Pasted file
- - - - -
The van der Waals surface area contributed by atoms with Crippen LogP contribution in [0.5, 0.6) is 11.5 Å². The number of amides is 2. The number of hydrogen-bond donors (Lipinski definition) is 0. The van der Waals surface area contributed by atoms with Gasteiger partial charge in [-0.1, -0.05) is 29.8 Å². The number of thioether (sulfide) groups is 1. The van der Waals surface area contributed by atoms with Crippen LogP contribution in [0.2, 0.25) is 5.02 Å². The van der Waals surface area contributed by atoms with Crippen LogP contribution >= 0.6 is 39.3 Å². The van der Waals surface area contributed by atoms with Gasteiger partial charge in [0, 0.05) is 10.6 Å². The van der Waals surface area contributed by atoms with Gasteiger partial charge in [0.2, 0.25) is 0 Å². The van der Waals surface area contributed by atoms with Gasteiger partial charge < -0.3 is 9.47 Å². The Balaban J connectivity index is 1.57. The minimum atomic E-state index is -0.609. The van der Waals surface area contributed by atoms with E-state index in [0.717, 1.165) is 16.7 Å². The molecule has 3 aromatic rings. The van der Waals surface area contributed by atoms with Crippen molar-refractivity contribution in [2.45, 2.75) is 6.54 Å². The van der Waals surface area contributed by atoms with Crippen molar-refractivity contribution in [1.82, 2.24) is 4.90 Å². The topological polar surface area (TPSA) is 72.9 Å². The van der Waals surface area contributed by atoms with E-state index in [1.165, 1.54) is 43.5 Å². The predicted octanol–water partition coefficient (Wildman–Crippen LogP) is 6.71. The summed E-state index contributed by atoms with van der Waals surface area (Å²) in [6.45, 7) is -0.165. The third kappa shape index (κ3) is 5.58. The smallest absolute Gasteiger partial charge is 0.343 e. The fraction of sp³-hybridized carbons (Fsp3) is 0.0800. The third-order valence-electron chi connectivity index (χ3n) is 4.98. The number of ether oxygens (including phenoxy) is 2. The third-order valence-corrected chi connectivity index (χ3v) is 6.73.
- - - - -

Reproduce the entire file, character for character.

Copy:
The van der Waals surface area contributed by atoms with Crippen LogP contribution in [0.5, 0.6) is 11.5 Å². The number of amides is 2. The number of hydrogen-bond donors (Lipinski definition) is 0. The van der Waals surface area contributed by atoms with Gasteiger partial charge in [-0.1, -0.05) is 29.8 Å². The number of thioether (sulfide) groups is 1. The van der Waals surface area contributed by atoms with Crippen LogP contribution in [0.2, 0.25) is 5.02 Å². The van der Waals surface area contributed by atoms with Crippen LogP contribution >= 0.6 is 39.3 Å². The van der Waals surface area contributed by atoms with Gasteiger partial charge in [0, 0.05) is 10.6 Å². The van der Waals surface area contributed by atoms with Gasteiger partial charge in [0.2, 0.25) is 0 Å². The van der Waals surface area contributed by atoms with Gasteiger partial charge < -0.3 is 9.47 Å². The Balaban J connectivity index is 1.57. The minimum atomic E-state index is -0.609. The van der Waals surface area contributed by atoms with E-state index in [0.717, 1.165) is 16.7 Å². The molecule has 3 aromatic rings. The van der Waals surface area contributed by atoms with Crippen molar-refractivity contribution in [2.45, 2.75) is 6.54 Å². The van der Waals surface area contributed by atoms with Crippen molar-refractivity contribution in [1.82, 2.24) is 4.90 Å². The topological polar surface area (TPSA) is 72.9 Å². The van der Waals surface area contributed by atoms with E-state index in [1.165, 1.54) is 43.5 Å². The predicted octanol–water partition coefficient (Wildman–Crippen LogP) is 6.71. The summed E-state index contributed by atoms with van der Waals surface area (Å²) in [6.45, 7) is -0.165. The third kappa shape index (κ3) is 5.58. The smallest absolute Gasteiger partial charge is 0.343 e. The fraction of sp³-hybridized carbons (Fsp3) is 0.0800. The third-order valence-electron chi connectivity index (χ3n) is 4.98. The number of ether oxygens (including phenoxy) is 2. The third-order valence-corrected chi connectivity index (χ3v) is 6.73.